Peace is universally a good thing. War on the other hand is universally bad.
At least that was my idealistic view for my entire life. For that reason I was under the impression, that being part of the peace-movement was obvious. Of course I am for peace and against war!
Therefore it was shocking to me that today I did not feel comfortable attending the “Ostermarsch” in Münster. The Ostermarsch is a traditional peace-protest all across Germany. Many people protest for peace and against war.
But this time it was different. A woman handed me a paper on which some party was demanding immediate stop of weapon deliveries to the Ukraine. The paper also called for and end of the sanctions against Russia and the acknowledgement of Luhansk, Donezk and the Krim regions as independent states.
Only 2 months ago I would have agreed that sending weapons into war zones would be bad. However, the war in the Ukraine changed my view on that. I guess it is important to reflect every now and then, and to accept a change of opinion based on a changed situation.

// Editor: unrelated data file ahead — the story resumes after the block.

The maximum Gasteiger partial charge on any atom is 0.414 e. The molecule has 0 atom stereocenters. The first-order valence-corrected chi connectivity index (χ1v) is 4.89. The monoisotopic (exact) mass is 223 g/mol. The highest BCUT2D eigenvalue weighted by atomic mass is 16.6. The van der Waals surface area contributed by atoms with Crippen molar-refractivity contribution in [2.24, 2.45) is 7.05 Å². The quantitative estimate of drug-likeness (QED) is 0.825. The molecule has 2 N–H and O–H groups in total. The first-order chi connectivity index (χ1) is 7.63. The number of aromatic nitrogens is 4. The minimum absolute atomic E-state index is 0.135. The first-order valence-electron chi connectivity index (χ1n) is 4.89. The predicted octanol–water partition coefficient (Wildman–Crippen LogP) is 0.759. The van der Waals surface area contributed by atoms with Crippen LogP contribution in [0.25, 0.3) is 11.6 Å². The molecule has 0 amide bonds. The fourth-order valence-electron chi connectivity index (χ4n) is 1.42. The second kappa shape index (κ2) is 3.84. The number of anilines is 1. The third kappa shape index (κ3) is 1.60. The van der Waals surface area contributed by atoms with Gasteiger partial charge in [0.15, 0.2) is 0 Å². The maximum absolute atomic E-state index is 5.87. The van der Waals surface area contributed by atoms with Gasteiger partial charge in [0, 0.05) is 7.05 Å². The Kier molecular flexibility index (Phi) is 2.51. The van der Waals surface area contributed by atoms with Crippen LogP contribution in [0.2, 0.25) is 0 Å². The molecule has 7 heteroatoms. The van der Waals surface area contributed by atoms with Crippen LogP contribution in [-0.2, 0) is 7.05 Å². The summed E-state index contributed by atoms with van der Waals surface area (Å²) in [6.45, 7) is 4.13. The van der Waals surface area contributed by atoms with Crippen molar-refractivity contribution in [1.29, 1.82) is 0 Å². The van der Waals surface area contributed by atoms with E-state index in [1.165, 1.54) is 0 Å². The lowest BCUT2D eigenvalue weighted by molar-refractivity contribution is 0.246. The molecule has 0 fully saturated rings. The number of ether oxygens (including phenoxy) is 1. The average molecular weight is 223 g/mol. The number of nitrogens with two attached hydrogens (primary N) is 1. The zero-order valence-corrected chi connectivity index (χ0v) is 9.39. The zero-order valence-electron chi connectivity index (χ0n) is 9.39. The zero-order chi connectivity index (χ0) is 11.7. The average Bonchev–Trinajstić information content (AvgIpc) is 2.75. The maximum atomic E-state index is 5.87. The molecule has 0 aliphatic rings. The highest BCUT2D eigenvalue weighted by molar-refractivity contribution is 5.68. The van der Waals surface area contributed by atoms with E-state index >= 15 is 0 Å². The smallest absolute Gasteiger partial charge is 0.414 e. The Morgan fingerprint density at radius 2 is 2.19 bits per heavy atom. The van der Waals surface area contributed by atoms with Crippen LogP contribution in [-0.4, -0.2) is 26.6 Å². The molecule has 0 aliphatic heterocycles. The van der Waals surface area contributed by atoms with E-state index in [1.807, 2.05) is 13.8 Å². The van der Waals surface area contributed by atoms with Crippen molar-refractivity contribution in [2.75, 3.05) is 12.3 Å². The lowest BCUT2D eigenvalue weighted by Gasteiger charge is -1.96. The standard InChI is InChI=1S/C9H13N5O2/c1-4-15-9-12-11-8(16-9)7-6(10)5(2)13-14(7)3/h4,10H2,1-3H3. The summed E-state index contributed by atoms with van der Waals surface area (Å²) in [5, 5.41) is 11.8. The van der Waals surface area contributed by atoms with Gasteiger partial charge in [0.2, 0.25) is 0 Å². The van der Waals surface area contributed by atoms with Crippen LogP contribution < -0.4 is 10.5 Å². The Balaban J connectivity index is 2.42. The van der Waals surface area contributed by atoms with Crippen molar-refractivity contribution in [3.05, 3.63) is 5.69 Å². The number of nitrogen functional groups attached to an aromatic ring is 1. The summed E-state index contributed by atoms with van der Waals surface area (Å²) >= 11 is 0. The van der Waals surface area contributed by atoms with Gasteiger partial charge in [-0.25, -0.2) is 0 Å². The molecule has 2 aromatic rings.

Yes, sending no weapons to the Ukraine would at some point end the war, simply because the Ukraine would lose it. But would “peace” be the result? I doubt it.
I believe that this war can only end if Putin decides to end it. For long I would have thought that diplomacy would be the best way to achieve that, but many years of diplomatic efforts appear to have lead to nothing.
Many of the attendees of the Ostermarsch were elderly. Some may have even been old enough to have been born before the allied forces defeated Nazi Germany in 1945. One may draw parallels between the cruelties of Nazi occupiers in eastern Europe and the recent war crimes in Butcha. Was the second world war ended by pacifists?
While it is noble to be pacifistic and to demand “Never again war” before a war is actually happening, you cannot end a war responsibly by cutting one party off from military help. At least not without having the blood of innocent on your hands.